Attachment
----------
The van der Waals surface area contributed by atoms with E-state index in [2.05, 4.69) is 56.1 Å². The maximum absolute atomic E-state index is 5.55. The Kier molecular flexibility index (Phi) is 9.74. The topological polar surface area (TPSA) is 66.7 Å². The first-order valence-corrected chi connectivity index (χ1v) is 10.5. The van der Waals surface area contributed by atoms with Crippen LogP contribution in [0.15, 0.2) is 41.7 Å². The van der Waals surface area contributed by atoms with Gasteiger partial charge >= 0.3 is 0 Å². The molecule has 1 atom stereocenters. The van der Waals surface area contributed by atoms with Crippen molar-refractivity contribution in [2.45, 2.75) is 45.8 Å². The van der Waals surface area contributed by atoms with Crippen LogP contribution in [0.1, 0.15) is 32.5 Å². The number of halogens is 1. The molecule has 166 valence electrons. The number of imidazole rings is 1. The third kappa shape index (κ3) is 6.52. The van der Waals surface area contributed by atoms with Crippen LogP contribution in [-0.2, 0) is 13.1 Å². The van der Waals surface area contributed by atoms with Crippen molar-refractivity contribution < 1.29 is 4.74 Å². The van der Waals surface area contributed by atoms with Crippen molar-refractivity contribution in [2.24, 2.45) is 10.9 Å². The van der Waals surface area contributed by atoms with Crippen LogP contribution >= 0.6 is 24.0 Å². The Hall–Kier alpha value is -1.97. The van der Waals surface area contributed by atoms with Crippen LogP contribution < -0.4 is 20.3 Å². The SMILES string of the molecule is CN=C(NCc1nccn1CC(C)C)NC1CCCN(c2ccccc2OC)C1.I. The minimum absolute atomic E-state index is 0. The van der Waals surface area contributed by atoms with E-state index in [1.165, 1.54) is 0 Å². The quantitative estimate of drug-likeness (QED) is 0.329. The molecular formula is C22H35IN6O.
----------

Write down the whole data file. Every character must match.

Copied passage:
The van der Waals surface area contributed by atoms with E-state index in [2.05, 4.69) is 56.1 Å². The maximum absolute atomic E-state index is 5.55. The Kier molecular flexibility index (Phi) is 9.74. The topological polar surface area (TPSA) is 66.7 Å². The first-order valence-corrected chi connectivity index (χ1v) is 10.5. The van der Waals surface area contributed by atoms with Crippen LogP contribution in [0.15, 0.2) is 41.7 Å². The van der Waals surface area contributed by atoms with Gasteiger partial charge >= 0.3 is 0 Å². The molecule has 1 atom stereocenters. The van der Waals surface area contributed by atoms with Crippen molar-refractivity contribution in [2.45, 2.75) is 45.8 Å². The van der Waals surface area contributed by atoms with Crippen LogP contribution in [0.1, 0.15) is 32.5 Å². The number of halogens is 1. The molecule has 166 valence electrons. The number of imidazole rings is 1. The third kappa shape index (κ3) is 6.52. The van der Waals surface area contributed by atoms with Crippen LogP contribution in [-0.2, 0) is 13.1 Å². The van der Waals surface area contributed by atoms with Crippen molar-refractivity contribution < 1.29 is 4.74 Å². The van der Waals surface area contributed by atoms with Crippen molar-refractivity contribution in [2.24, 2.45) is 10.9 Å². The van der Waals surface area contributed by atoms with Crippen LogP contribution >= 0.6 is 24.0 Å². The Hall–Kier alpha value is -1.97. The van der Waals surface area contributed by atoms with Crippen LogP contribution < -0.4 is 20.3 Å². The SMILES string of the molecule is CN=C(NCc1nccn1CC(C)C)NC1CCCN(c2ccccc2OC)C1.I. The minimum absolute atomic E-state index is 0. The van der Waals surface area contributed by atoms with E-state index in [1.165, 1.54) is 0 Å². The quantitative estimate of drug-likeness (QED) is 0.329. The molecular formula is C22H35IN6O.